Basalt trailer residents worried about flooding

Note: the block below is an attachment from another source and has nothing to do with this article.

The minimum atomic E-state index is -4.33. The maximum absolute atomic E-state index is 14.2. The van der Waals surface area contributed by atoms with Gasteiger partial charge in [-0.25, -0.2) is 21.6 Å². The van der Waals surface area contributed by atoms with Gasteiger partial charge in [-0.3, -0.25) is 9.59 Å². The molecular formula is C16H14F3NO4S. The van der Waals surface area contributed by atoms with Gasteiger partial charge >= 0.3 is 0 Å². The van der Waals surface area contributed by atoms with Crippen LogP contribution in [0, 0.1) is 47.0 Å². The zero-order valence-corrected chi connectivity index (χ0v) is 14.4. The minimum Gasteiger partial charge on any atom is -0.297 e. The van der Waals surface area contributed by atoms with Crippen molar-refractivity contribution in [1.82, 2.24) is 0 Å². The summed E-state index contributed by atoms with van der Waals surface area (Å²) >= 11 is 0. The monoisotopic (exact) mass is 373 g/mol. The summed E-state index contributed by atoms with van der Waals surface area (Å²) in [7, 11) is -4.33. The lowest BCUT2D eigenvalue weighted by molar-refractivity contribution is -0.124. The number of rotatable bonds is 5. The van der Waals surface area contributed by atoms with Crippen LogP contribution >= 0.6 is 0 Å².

BASALT About 75 nerve-racked midvalley residents, mostly from the two trailer parks in the heart of Basalt, met with town officials Wednesday night to learn how to protect themselves and their property in case of major flooding this spring.You shouldnt be scared yet. Maybe in May, Basalt Fire Chief Scott Thompson told the crowd, many of whom needed a Spanish translation.Thompson told the anxious audience it is impossible to predict if there will be major flooding during typical high runoff from late May to mid-June. The weather will play a major factor.The Roaring Fork Mobile Home Park and the adjacent Pan & Fork Mobile Home Park traditionally experience some level of annual flooding, said Thompson, who lived at the Roaring Fork park in the mid-1980s. There are 50 tenants in the Roaring Fork Mobile Home Park and about 37 in the Pan & Fork. He assured the crowd that law-enforcement officials will check bridges at night during the runoff season. Residents in low-lying areas along the rivers will be notified by reverse 911 telephone calls, emergency broadcasts and even police knocking on doors if they need to evacuate.We never plan for you to go to sleep and be in a dangerous situation, Thompson said.Emergency response agencies have discussed for weeks how to respond to a flood. They are taking extra precautions because the snowpack in the Roaring Fork Basin was 45 percent above average as of Wednesday.An evacuation center will be established at the Eagle County government building in El Jebel in case people are forced from their homes, Thompson said. The Red Cross then will guide people to various shelters.The fire chief advised the residents to call insurance agents to inquire about flood coverage. He warned that there have been reports of unscrupulous agents who have been approaching people. He advised homeowners to call an agent and to avoid people who contact them.Thompson also advised homeowners to take steps themselves to protect their property, such as buying sandbags and removing a couple of panels from their trailer skirts to let water flow through rather than build up.David Fiore, president of Western Peak, the owner of the Roaring Fork Mobile Home Park, told his residents that he will acquire sand and place it in strategic spots around the park. The management will place some sand for the benefit of the entire park, but residents are responsible for building berms around their own trailers, he said.Adrianna, a Latina who has lived at the Pan & Fork for nine years, said after the meeting that she is nervous about the flooding potential. A few inches of ground water appears in her yard and driveway every spring, she said. About one inch of water is already standing this year and its not from melting snow, she said.Adrianna said the meeting was helpful because it gave her a better understanding of what is going on. However, it didnt exactly calm her nerves.I feel better, but Im scared now, she said.Laurie Meiners has lived right on the bank of the Roaring Fork River at the other mobile home park since 1980. There is nothing scarier than going to sleep at night during high runoff and wondering what the river is going to do, she said.Meiners recalled that floodwater has been up to knee high in some years. Flooding affected the park nearly every spring in the early and mid-1980s as well as 1995. She was once ordered by Pitkin County sheriffs deputies to evacuate.Deborah Farrell, a resident of the Roaring Fork since 1986, said she doubts that trailers at rivers edge can get insurance at a reasonable rate. She said her trailer is probably secure because it is on higher ground along a loop farthest from the river. She is concerned about neighbors like Meiners.The key to avoiding a flood is taking panels off the trailer skirt and establishing paths for the water through fences on surrounding property, according to Farrell. I think well be OK, she said.Basalt resident Bud Eylar, a former engineer for Pitkin County government, expressed concerns over potential flooding at the east or upper Basalt Bypass Bridge on Highway 82. If debris gets caught under that bridge, water will flow in a matter of minutes into the South Side area of town, he warned. He inquired about Basalts ability to evacuate people at short notice.The Colorado Department of Transportation is attempting to address the flood potential at that location. It is seeking a permit from the U.S. Army Corps of Engineers to remove 1,500 cubic yards of rock and sand upstream of the bridge to improve flow.Thompson said a permit hasnt been issued yet, but local governments have offered to write letters in support of the idea.While that waiting game might be addressed, the one with Mother Nature will continue for at least two firstname.lastname@example.org
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